ALTOONA – It had been 367 days since the Cedar Cliff girls basketball team last tasted when the program’s breakthrough 2021-22 season ended with a 45-38 state semifinal loss to eventual champion Plymouth Whitemarsh. The Colts, since then, had authored another undefeated regular season, rolled to their first-ever District 3 title and, once again, found themselves knocking on the door to their first state championship game.
But in Monday’s Class 6A semifinal at Altoona Area High School, Norwin had threatened to put an end to it all. The No. 3 seed from District 7 brought size and resolve to the final four matchup, and a basket and-one from junior forward Lauren Palangio gave the Knights a six-point lead with 4:13 left in the third quarter.
Cedar Cliff answered.
After 9-1 run to end the third quarter, 19 points from Olivia Jones, a handful of key plays from different players down the stretch and a defensive shutout in a four-minute overtime period, the Colts cleared the final hurdle to Friday’s Class 6A state championship game with a 55-47 victory, adding another piece of history to their two-year historic run.
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“I knew we weren’t going to fold,” said Cedar Cliff head coach Scott Weyant. “I knew we would keep battling. We have some senior leadership there, and (Olivia) is a great leader. They just didn’t want it to end here, so I knew that we were going to get some kind of run at the end.”
Cedar Cliff’s Taylor Ferraro, who had scored the game’s first points almost two hours earlier, hit a 3-pointer from the right wing to open the scoring in overtime. The senior guard, wrist heavily taped, caught a pass from Kathryn Sansom, who had charged in from the point to grab and offensive rebound and set up Ferraro the go-ahead basket.
“Seeing Kathy and O and Lexi (Buie), all of us get that second and third opportunities, I just knew I needed to hit that shot at the end. Everyone else was doing their job, and I knew I needed to do mine.”
The Colts (30-0) never trailed again. Alexis Buie, Sydney Weyant and Ferraro made five of the team’s final six free throws to ice the game and set up Friday’s championship matchup with Archbishop Carroll, a 31-30 winner over Cardinal O’Hara in the other semifinal.
The Colts had shot 1-for-9 from the foul line from the start of the fourth quarter until that stretch at the end of overtime.
“If I’m being honest, I’ve been really struggling,” said Buie, who made two free throws to extend the Colts’ lead to 52-47 with 1:24 remaining. “Last Friday (in the quarterfinals) I really struggled. I’ve struggled with free throws randomly at the end of the season, but just to be able to help my team in that way, it just felt great.”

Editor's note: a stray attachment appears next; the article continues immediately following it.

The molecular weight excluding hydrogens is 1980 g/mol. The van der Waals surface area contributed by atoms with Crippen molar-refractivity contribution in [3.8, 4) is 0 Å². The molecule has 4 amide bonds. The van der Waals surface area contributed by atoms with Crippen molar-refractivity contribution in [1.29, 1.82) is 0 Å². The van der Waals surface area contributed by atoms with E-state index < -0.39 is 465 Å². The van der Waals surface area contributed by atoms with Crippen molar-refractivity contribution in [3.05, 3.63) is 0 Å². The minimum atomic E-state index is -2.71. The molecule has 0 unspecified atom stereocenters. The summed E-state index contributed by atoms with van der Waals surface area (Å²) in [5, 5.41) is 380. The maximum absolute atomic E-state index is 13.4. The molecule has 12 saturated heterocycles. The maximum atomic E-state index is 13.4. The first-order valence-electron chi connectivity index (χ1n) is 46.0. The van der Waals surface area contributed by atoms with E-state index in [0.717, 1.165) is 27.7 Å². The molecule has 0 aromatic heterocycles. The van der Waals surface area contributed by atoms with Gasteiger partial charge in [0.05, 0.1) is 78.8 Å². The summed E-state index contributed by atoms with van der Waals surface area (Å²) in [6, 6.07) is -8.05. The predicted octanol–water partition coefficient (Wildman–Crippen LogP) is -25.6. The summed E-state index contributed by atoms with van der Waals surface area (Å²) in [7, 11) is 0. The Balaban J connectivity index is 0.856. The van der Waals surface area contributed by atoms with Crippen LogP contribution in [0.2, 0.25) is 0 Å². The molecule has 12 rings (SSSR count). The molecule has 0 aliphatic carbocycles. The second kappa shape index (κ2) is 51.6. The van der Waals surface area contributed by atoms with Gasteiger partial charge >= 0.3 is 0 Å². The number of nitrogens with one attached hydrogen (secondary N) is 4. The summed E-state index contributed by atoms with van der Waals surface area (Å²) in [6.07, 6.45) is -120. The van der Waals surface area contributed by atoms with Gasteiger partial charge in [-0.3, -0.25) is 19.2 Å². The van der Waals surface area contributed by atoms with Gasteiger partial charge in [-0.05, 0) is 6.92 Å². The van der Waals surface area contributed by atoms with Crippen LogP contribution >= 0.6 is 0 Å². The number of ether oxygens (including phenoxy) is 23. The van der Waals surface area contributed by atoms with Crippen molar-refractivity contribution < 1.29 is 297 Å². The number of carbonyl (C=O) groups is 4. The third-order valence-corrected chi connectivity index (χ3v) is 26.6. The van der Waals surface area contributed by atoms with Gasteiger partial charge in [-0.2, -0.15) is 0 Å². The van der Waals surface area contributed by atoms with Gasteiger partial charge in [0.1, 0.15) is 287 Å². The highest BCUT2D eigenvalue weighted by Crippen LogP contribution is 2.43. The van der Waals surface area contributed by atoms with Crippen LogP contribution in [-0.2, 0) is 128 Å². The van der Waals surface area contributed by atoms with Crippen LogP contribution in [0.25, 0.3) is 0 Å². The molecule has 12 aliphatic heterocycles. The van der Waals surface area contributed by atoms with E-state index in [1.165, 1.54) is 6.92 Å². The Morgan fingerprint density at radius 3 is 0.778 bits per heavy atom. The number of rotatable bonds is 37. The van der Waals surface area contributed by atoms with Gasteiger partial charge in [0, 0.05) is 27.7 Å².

Buie (12 points) also grabbed a pair of key rebounds down the stretch, one to extend the possession that later ended with Ferraro’s 3-pointer and another to end Norwin’s final offensive possession in regulation.
The Knights (24-5) paced by Palangio’s game-high 20 points, made six shots from the field and scored 15 total points after Palangio gave them a 32-26 lead with 4:13 left in the third quarter.
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“Their patience is something you don’t see a lot of times in high school,” Norwin head coach Brian Brozeski said of the Colts. “They’re very disciplined in the fact that they make reads very well, and they’re going to challenge you to defend. And if you make a slip-up, they find it a lot of times. They did a nice job of that.”
The patience and discipline helped Cedar Cliff claw back in the late stages of the third quarter. Jones scored 10 points in the period, and Sydney Weyant hit a 3-pointer at the buzzer that gave Cedar Cliff a 38-36 lead, the Colts’ first advantage since late in the second quarter.
“We just a looked a little shell-shocked,” Scott Weyant said, “and were a little unsure of ourselves because we hadn’t been in that position very much this year. But we told them at halftime, ‘Just settle in. They’re a good team. We’re a good team. We need to just keep battling.’”
And with the win, they have the chance to battle together, one final time, with a state title on the line for the first time in their program’s history.
“It’s definitely redemption from last year,” Sydney Weyant said. “We knew we wanted to get to the state championship. We had the grit, and we all wanted to get to the next level.”
Tim Gross is the sports editor at The Sentinel and cumberlink.com. Email him at email@example.com and follow him on Twitter at: @ByTimGross